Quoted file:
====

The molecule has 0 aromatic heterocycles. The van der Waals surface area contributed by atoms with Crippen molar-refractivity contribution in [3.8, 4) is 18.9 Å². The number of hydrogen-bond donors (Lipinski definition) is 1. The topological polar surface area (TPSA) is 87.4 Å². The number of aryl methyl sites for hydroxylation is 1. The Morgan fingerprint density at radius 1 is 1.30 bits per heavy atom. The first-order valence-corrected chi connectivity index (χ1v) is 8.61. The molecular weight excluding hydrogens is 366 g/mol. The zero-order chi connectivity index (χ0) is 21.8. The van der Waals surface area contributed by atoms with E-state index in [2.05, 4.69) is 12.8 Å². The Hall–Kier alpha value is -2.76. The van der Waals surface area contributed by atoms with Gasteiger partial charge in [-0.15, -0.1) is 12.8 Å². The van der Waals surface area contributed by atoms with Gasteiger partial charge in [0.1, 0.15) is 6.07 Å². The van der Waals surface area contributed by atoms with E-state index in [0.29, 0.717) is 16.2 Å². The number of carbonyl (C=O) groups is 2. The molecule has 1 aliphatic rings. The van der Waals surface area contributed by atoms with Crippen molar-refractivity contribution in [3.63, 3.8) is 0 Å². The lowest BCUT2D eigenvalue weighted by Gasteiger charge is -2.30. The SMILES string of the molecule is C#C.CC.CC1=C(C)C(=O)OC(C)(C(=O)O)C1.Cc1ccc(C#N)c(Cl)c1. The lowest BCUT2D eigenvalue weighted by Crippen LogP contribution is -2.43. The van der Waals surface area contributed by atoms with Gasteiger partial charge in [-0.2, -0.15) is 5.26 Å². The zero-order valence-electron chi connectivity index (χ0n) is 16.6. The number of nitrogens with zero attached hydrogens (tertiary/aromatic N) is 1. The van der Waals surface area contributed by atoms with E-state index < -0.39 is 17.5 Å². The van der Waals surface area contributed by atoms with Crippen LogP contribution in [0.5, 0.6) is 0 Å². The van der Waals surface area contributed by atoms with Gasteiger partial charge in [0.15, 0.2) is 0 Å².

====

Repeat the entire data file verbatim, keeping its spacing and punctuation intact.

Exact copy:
The molecule has 0 aromatic heterocycles. The van der Waals surface area contributed by atoms with Crippen molar-refractivity contribution in [3.8, 4) is 18.9 Å². The number of hydrogen-bond donors (Lipinski definition) is 1. The topological polar surface area (TPSA) is 87.4 Å². The number of aryl methyl sites for hydroxylation is 1. The Morgan fingerprint density at radius 1 is 1.30 bits per heavy atom. The first-order valence-corrected chi connectivity index (χ1v) is 8.61. The molecular weight excluding hydrogens is 366 g/mol. The zero-order chi connectivity index (χ0) is 21.8. The van der Waals surface area contributed by atoms with E-state index in [2.05, 4.69) is 12.8 Å². The Hall–Kier alpha value is -2.76. The van der Waals surface area contributed by atoms with Gasteiger partial charge in [-0.15, -0.1) is 12.8 Å². The van der Waals surface area contributed by atoms with Gasteiger partial charge in [0.1, 0.15) is 6.07 Å². The van der Waals surface area contributed by atoms with E-state index in [0.29, 0.717) is 16.2 Å². The number of carbonyl (C=O) groups is 2. The molecule has 1 aliphatic rings. The van der Waals surface area contributed by atoms with Crippen molar-refractivity contribution in [3.63, 3.8) is 0 Å². The lowest BCUT2D eigenvalue weighted by Gasteiger charge is -2.30. The SMILES string of the molecule is C#C.CC.CC1=C(C)C(=O)OC(C)(C(=O)O)C1.Cc1ccc(C#N)c(Cl)c1. The lowest BCUT2D eigenvalue weighted by Crippen LogP contribution is -2.43. The van der Waals surface area contributed by atoms with Gasteiger partial charge in [-0.2, -0.15) is 5.26 Å². The zero-order valence-electron chi connectivity index (χ0n) is 16.6. The number of nitrogens with zero attached hydrogens (tertiary/aromatic N) is 1. The van der Waals surface area contributed by atoms with E-state index < -0.39 is 17.5 Å². The van der Waals surface area contributed by atoms with Crippen LogP contribution in [0.5, 0.6) is 0 Å². The van der Waals surface area contributed by atoms with Gasteiger partial charge in [0.15, 0.2) is 0 Å².